The leaders of most local churches are generally influenced by either pragmatism or idealism when making decisions and leading their congregations.
Leaders who are pragmatists tend to assess situations and solve problems in a practical, matter-of-fact way. Idealists tend to be moved by all the possibilities, while pragmatists immediately see the limitations.
The truth is, we need both influences in our churches. The problem occurs when one or the other dominates the church leadership culture.
When the pragmatists are in charge, budgets are met, schedules are kept, and things tend to be predictable.
When idealism dominates, songs are written, music is created, and creative energies are released in full measure.
When the pragmatists are in charge, the creative community flees to more open waters or simply shuts down and concedes to the system.
When the idealists are in charge, much is done, but sometimes very little is accomplished.
There has been a long civil war between these two groups. Pragmatists want order, the same order that can stifle the soul of the dreaming idealist. The idealist is wired to be spontaneous and often impulsive, which drives the pragmatist to the brink of insanity.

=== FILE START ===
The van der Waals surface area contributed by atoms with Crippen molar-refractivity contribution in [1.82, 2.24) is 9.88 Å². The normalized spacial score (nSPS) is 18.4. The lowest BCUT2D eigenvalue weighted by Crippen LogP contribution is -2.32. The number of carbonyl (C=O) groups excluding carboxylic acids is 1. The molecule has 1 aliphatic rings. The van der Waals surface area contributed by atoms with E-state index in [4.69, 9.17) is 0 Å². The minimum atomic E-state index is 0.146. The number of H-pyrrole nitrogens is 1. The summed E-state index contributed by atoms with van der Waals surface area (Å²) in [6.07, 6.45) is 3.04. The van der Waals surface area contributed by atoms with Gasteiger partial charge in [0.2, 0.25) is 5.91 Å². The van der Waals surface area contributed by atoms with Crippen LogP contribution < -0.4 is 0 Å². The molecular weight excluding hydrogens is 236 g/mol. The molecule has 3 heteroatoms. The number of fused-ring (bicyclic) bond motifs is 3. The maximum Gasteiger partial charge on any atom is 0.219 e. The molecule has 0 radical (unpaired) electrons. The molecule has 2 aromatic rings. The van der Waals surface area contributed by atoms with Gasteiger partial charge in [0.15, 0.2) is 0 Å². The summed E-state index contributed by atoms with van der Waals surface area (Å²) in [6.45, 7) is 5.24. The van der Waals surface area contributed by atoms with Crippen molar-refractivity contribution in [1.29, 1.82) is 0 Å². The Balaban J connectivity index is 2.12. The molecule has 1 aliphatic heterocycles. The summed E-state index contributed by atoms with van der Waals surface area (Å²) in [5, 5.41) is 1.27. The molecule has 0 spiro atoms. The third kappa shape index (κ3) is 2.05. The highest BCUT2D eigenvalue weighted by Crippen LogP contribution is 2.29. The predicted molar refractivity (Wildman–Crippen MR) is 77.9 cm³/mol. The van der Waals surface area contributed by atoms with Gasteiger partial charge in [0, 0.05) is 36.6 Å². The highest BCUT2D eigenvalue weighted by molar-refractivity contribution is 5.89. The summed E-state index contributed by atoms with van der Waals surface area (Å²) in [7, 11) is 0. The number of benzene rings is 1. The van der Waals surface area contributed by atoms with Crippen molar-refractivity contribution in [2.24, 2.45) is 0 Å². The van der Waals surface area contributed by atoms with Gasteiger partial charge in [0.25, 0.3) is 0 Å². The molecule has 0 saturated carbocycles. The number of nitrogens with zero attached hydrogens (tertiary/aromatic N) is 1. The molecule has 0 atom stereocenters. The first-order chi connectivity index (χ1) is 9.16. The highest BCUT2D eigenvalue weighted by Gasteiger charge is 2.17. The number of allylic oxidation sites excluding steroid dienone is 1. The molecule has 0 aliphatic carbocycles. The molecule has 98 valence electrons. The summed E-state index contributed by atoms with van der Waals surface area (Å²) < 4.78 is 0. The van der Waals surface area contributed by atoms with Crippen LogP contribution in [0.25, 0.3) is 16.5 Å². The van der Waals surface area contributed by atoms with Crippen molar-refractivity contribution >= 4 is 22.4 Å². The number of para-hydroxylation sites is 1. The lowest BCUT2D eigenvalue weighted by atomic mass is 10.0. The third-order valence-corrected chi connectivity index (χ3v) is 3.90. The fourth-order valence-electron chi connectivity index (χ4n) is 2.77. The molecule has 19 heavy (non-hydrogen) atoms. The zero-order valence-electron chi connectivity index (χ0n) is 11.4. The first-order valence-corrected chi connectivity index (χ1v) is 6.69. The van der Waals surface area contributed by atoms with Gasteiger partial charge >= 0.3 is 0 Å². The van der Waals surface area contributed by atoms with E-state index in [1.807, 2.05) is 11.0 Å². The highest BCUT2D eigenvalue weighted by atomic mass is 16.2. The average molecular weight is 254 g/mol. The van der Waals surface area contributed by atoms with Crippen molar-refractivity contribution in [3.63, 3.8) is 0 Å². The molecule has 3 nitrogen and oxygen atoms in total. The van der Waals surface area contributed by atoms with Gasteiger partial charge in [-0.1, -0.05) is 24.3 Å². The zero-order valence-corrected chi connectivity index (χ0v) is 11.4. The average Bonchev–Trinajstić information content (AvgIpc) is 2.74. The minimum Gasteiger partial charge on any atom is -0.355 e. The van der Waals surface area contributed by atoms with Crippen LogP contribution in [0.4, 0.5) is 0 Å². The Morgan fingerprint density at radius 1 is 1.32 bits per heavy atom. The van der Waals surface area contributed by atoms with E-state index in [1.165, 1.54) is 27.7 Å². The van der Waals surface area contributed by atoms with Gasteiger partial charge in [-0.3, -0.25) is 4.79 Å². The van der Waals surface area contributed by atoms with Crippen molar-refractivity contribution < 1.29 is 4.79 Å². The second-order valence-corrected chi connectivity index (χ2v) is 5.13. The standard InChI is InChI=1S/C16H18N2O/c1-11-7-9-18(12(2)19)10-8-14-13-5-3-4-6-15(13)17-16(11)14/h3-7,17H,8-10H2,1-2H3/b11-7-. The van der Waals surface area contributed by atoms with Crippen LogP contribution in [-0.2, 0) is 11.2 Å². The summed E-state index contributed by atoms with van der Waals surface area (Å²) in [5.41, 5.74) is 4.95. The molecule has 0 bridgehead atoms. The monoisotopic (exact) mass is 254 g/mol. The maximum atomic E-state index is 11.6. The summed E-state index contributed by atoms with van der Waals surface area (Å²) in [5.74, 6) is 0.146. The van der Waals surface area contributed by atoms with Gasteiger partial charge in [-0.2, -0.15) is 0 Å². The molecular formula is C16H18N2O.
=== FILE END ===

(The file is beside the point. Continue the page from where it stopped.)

There is no way to really help either side understand the other completely. What we must agree upon is our need for one another.
Idealists need boundaries in which to run, much like race horses need rails to guide them in the race and a finish line to know when to stop running.
Pragmatists need the idealists to shock their system out of lifeless routines and to teach them to say yes more than no.
Who is in charge and creating the culture where you live and work?
Have all you pragmatists learned to appreciate the messiness of the idealists; and have all you idealists learned the value of predictable processes and the safety of systems?
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